Democratizing data science.
"A $706 million market worldwide in 2017 after 10 years of being on the market, the blockchain market has evolved rather slowly. It’s biggest use has thus far been to hide the money of criminals and terrorists."
This quote was published by IBM in a report on blockchain. Considering that the peak market cap of cryptocurrency was around $800 billion in late 2017 (over 100x more than 706 million), the report obviously does not include crypto as a blockchain use-case — thought it's clearly the biggest, by far.
Also, the blockchain market really only started in 2009. Sure, the bitcoin white paper was released a little earlier, but the first use-case of blockchain, bitcoin, had its genesis block created on January 3, 2009. Therefore, it didn't have "10 years of being on the market" at the time of writing — just 8 years.
And then the line, "the blockchain market has evolved rather slowly." Reaching a peak of 800 billion US Dollars in 8 years is considered rather slow? Even now, no matter what reports you look at, the blockchain market is growing very quickly.
I mean, it's literally exponential growth.
Then, the great line "it’s biggest use has thus far been to hide the money of criminals and terrorists." Let's ignore the misplaced apostrophe, and focus on the fact that there's nothing to back that claim up at all. In fact, the report offers not even a footnote for the claim. It just repeats the common myth and lets it sit. (Not to mention the fact that there's a lopsided amount of people paying attention to the little money that moves from crypto to fiat, relative to the global financial market).
In just the first couple lines, a front-page of Google report published by IBM somehow manages to make four major errors.
So what's the point of this? The point is that, no matter how evolved blockchains become and now matter how big the market becomes, only one thing will really matter: Users. Without regular people using blockchain, crazy myths like the above will continue to float around.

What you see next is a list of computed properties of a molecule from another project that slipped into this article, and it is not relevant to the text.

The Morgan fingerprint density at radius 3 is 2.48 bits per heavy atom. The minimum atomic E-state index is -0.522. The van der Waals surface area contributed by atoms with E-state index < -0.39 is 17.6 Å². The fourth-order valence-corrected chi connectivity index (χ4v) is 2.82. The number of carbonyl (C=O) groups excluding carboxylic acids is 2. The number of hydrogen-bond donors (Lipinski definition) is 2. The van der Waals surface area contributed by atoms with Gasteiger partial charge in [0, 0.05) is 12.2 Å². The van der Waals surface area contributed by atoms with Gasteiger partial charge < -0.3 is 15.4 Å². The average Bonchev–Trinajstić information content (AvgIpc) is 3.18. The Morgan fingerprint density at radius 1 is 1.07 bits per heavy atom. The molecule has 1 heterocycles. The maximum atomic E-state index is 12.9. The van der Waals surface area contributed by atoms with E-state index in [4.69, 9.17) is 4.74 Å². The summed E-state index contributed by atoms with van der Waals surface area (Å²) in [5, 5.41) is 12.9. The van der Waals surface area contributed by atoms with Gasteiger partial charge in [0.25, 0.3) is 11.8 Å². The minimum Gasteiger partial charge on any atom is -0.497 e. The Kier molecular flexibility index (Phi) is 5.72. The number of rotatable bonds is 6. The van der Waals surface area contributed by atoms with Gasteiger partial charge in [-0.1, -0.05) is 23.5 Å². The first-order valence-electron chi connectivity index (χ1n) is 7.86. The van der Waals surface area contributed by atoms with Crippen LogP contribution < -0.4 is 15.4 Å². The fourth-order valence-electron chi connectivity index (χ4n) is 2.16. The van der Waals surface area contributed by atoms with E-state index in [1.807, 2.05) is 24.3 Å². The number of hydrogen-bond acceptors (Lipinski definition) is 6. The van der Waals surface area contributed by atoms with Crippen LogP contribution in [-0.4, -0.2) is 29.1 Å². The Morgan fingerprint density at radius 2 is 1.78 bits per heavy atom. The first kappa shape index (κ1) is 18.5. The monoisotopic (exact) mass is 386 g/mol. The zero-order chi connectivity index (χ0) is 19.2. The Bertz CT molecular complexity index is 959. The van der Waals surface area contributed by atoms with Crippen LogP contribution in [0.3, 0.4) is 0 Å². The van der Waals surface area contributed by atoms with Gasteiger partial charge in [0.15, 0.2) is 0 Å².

Blockchain became almost a trillion-dollar industry of people trying to escape the centralized financial system, and people still said "there's no adoption." The missing link is when ordinary, average Jane and Joe type people are using blockchain.
Blockchain cannot be the missing link in the food chain, reporting, automobiles, timber, IoT, or whatever other industry people think of when average people still don't understand what it is.
Blockchain is simple, but only in the same way that the Internet is simple. The Internet is a network of networks, where a bunch of computers are joined via cables, waves, and interfaces, with protocols defining data transmission and enabling services on the top. Blockchain is a replicated database, the contents of which you can trust without a third party, because consensus mechanisms are used by nodes to verify anything done on the network.
Neither of these definitions make a whole lot of sense to the average person, and if a user needs to understand them, the tech would never reach mass adoption. Also, if the average user has to be able to store their Bitcoin address as something like this 1BvBMSEYstWetqTFn5Au4m4GFg7xJaNVN2, and also remember their private key, it's not going to reach mass adoption.
Here's a look at the 50 most used passwords by WP Engine:
When a Bitcoin private key looks like this (E9873D79C6D87DC0FB6A5778633389) but the most common password is 123456, there's a problem.
The problem with the complexity of blockchain and wallets can be summarized as a user experience problem. Users, essentially, should not even be exposed to the fact that they're using blockchain. When you're using the Internet, are you exposed to the fact of which protocols are being used and how data is transmitted? Obviously not, you just use the product.
When blockchain reaches a point where you can just use beautiful applications without gimmicks or complexity, then we'll reach mass adoption.
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